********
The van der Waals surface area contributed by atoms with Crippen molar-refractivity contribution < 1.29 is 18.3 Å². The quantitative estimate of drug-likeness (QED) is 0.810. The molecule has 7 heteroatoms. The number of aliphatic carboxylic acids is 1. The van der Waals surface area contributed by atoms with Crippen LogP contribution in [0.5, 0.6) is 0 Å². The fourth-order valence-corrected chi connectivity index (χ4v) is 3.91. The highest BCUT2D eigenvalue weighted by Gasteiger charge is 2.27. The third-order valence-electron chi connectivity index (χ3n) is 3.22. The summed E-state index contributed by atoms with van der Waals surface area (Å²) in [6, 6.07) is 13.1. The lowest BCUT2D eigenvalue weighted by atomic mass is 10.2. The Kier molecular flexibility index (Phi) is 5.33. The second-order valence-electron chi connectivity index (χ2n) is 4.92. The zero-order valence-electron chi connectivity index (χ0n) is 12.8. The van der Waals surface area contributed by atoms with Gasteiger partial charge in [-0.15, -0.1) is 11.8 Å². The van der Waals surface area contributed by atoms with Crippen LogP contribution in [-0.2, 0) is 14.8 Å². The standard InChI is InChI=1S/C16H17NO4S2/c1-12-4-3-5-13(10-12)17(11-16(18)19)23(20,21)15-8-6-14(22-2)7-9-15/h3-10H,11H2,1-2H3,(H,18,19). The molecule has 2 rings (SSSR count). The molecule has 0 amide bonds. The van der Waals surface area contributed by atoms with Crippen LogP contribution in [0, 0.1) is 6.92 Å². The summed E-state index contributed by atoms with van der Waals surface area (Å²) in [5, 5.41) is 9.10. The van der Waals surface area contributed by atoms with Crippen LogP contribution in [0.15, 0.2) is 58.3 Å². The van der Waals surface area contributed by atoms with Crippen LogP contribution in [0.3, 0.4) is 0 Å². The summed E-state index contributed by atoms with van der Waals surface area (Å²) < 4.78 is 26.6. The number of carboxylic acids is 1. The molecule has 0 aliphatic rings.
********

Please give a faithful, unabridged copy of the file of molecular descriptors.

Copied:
The van der Waals surface area contributed by atoms with Crippen molar-refractivity contribution < 1.29 is 18.3 Å². The quantitative estimate of drug-likeness (QED) is 0.810. The molecule has 7 heteroatoms. The number of aliphatic carboxylic acids is 1. The van der Waals surface area contributed by atoms with Crippen LogP contribution in [0.5, 0.6) is 0 Å². The fourth-order valence-corrected chi connectivity index (χ4v) is 3.91. The highest BCUT2D eigenvalue weighted by Gasteiger charge is 2.27. The third-order valence-electron chi connectivity index (χ3n) is 3.22. The summed E-state index contributed by atoms with van der Waals surface area (Å²) in [6, 6.07) is 13.1. The lowest BCUT2D eigenvalue weighted by atomic mass is 10.2. The Kier molecular flexibility index (Phi) is 5.33. The second-order valence-electron chi connectivity index (χ2n) is 4.92. The zero-order valence-electron chi connectivity index (χ0n) is 12.8. The van der Waals surface area contributed by atoms with Gasteiger partial charge in [-0.15, -0.1) is 11.8 Å². The van der Waals surface area contributed by atoms with Crippen LogP contribution in [-0.2, 0) is 14.8 Å². The standard InChI is InChI=1S/C16H17NO4S2/c1-12-4-3-5-13(10-12)17(11-16(18)19)23(20,21)15-8-6-14(22-2)7-9-15/h3-10H,11H2,1-2H3,(H,18,19). The molecule has 2 rings (SSSR count). The molecule has 0 amide bonds. The van der Waals surface area contributed by atoms with Crippen LogP contribution in [0, 0.1) is 6.92 Å². The summed E-state index contributed by atoms with van der Waals surface area (Å²) in [5, 5.41) is 9.10. The van der Waals surface area contributed by atoms with Crippen LogP contribution in [0.15, 0.2) is 58.3 Å². The van der Waals surface area contributed by atoms with Crippen LogP contribution in [0.3, 0.4) is 0 Å². The summed E-state index contributed by atoms with van der Waals surface area (Å²) < 4.78 is 26.6. The number of carboxylic acids is 1. The molecule has 0 aliphatic rings.